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Can Congregations Provide Enough Social Service?

In 1998 the average church had $1,000 in savings and just 11 percent had a one-year financial cushion. Between 1965 and 1994, the percentage of Americans regularly attending worship dropped from 40 percent to 25 percent. A decade ago the median church congregations spent about 3 percent of annual budget, or $1,200 in direct support of social service program. These and other findings explain why U.S. congregations provide low levels of social service ministry. Theologian Mark Chaves explores the financial issues faced by religious congregations in  a chapter of the book, The State of Nonprofit America (Brookings Institution Press).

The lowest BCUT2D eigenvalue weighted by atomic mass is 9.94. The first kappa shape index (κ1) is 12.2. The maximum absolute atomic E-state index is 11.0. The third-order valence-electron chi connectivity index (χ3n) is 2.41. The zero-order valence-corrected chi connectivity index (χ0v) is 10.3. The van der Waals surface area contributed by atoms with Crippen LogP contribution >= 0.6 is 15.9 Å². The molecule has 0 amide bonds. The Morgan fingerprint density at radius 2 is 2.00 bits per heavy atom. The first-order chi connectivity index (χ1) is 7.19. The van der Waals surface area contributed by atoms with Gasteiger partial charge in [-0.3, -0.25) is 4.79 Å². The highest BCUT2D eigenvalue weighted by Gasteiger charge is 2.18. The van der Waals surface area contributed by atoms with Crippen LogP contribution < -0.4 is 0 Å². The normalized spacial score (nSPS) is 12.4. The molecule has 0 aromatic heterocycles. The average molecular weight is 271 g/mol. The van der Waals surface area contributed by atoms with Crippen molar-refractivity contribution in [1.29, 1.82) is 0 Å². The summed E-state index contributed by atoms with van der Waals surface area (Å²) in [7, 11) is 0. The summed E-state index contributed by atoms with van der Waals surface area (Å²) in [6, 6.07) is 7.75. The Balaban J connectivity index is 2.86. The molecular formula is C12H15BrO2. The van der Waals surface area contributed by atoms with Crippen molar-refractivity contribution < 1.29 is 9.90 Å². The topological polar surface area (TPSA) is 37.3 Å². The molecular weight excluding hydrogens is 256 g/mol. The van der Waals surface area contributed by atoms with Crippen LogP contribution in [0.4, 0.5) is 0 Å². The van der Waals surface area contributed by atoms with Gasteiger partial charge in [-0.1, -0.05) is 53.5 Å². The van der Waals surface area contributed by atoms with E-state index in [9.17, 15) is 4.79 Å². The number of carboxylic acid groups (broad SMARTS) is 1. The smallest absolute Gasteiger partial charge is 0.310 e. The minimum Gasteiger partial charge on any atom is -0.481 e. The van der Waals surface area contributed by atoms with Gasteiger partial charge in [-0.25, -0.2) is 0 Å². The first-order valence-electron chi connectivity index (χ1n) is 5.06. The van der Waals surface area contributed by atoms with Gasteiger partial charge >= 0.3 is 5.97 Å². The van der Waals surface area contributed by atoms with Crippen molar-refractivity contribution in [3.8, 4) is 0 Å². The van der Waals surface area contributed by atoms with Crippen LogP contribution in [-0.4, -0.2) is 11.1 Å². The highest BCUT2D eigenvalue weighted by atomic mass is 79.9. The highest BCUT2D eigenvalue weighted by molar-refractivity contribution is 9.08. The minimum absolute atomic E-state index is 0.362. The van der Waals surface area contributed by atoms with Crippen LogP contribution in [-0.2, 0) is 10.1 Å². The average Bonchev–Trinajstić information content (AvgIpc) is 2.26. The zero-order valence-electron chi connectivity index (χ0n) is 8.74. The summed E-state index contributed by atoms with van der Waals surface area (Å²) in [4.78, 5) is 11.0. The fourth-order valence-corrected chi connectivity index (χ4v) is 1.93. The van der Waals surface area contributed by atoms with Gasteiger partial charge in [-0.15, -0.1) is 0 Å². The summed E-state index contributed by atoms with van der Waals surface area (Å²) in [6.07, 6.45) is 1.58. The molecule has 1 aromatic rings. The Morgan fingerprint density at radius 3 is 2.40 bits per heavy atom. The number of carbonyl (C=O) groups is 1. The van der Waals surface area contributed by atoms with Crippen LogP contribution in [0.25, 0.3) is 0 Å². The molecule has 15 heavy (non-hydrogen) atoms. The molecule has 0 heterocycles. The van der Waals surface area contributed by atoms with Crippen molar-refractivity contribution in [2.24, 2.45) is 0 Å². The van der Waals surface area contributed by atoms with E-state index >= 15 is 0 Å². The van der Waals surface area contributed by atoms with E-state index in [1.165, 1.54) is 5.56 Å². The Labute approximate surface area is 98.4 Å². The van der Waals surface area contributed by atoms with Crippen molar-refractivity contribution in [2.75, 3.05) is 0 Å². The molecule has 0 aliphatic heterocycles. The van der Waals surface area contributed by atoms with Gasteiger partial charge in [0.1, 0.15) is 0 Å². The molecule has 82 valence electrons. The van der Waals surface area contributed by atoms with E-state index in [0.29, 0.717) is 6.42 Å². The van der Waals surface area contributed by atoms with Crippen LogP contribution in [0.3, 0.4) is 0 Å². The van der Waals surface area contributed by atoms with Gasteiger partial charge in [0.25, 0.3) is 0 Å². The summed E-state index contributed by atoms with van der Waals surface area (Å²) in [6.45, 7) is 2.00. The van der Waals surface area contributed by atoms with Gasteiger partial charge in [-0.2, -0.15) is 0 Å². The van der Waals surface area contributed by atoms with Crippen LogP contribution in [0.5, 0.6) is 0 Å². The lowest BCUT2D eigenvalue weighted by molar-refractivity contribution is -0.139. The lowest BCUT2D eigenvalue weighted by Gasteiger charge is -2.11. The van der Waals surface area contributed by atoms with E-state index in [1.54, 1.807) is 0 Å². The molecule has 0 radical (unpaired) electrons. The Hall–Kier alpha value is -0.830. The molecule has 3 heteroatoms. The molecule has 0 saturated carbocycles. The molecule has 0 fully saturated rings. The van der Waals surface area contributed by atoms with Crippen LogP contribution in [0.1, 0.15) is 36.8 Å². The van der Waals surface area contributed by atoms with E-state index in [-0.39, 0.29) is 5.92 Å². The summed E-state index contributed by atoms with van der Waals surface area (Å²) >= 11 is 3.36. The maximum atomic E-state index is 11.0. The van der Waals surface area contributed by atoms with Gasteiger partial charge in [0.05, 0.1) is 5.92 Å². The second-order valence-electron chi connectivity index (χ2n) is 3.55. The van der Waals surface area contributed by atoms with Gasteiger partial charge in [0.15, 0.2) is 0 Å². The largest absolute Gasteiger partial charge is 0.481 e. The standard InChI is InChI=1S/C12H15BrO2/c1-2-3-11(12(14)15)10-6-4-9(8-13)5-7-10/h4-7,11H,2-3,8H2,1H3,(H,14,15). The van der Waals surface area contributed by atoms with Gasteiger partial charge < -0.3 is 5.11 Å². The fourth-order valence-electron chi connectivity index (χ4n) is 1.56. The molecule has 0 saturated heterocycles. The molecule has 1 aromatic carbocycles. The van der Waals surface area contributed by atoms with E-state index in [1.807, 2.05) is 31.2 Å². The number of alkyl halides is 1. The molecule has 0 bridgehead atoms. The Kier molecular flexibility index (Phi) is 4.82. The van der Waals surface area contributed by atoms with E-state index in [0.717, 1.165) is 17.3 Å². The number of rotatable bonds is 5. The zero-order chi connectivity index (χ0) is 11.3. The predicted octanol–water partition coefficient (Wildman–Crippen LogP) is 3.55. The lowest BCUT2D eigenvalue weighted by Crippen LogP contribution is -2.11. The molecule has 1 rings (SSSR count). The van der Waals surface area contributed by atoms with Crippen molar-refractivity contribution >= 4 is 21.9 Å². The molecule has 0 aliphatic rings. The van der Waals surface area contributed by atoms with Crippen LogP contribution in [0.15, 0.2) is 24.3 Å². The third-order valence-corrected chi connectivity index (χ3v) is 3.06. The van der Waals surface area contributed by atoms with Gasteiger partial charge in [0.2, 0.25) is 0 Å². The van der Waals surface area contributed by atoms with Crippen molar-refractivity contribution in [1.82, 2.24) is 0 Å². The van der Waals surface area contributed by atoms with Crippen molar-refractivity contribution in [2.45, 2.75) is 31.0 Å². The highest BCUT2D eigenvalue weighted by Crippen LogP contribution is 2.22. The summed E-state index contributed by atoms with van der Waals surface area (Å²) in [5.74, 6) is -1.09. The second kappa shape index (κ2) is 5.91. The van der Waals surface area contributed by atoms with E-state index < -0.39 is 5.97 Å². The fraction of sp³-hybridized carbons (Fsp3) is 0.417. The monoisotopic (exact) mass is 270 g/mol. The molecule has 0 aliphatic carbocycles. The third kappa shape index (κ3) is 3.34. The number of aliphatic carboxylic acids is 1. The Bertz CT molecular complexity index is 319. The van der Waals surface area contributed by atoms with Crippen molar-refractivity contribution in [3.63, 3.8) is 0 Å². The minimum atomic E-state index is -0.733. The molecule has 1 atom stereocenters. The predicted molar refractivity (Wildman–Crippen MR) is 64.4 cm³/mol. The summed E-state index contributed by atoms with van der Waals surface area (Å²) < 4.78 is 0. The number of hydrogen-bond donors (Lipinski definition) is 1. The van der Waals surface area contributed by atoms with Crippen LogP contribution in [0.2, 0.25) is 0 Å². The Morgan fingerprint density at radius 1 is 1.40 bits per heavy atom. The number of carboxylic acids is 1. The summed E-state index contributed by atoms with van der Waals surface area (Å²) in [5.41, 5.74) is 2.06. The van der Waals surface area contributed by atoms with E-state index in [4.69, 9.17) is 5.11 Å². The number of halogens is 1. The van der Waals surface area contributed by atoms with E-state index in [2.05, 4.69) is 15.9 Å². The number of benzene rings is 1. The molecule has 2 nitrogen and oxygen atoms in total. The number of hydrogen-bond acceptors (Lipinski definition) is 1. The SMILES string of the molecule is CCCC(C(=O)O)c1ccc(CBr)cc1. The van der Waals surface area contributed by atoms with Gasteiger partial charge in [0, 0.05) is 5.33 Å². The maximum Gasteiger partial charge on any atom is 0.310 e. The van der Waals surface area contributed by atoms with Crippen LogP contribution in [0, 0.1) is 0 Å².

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International Peacemaker on Syrian Refugee Crisis at Union Seminary

Dr. Mary Mikhael, a native of Syria, will visit Union Presbyterian Seminary in Richmond October 3, 2018, to address the...

Discovering Hope in the Valley of Dry Bones

Struggling in the valley of dry bones?Listen and subscribe to Faith & Leadership's podcast, Can These Bones. The...

The Heart of a Servant and Faith Like a Child

Here are some sermon resources and art work for the Eighteenth Sunday after Pentecost - September 23, 2018 (Year B)...

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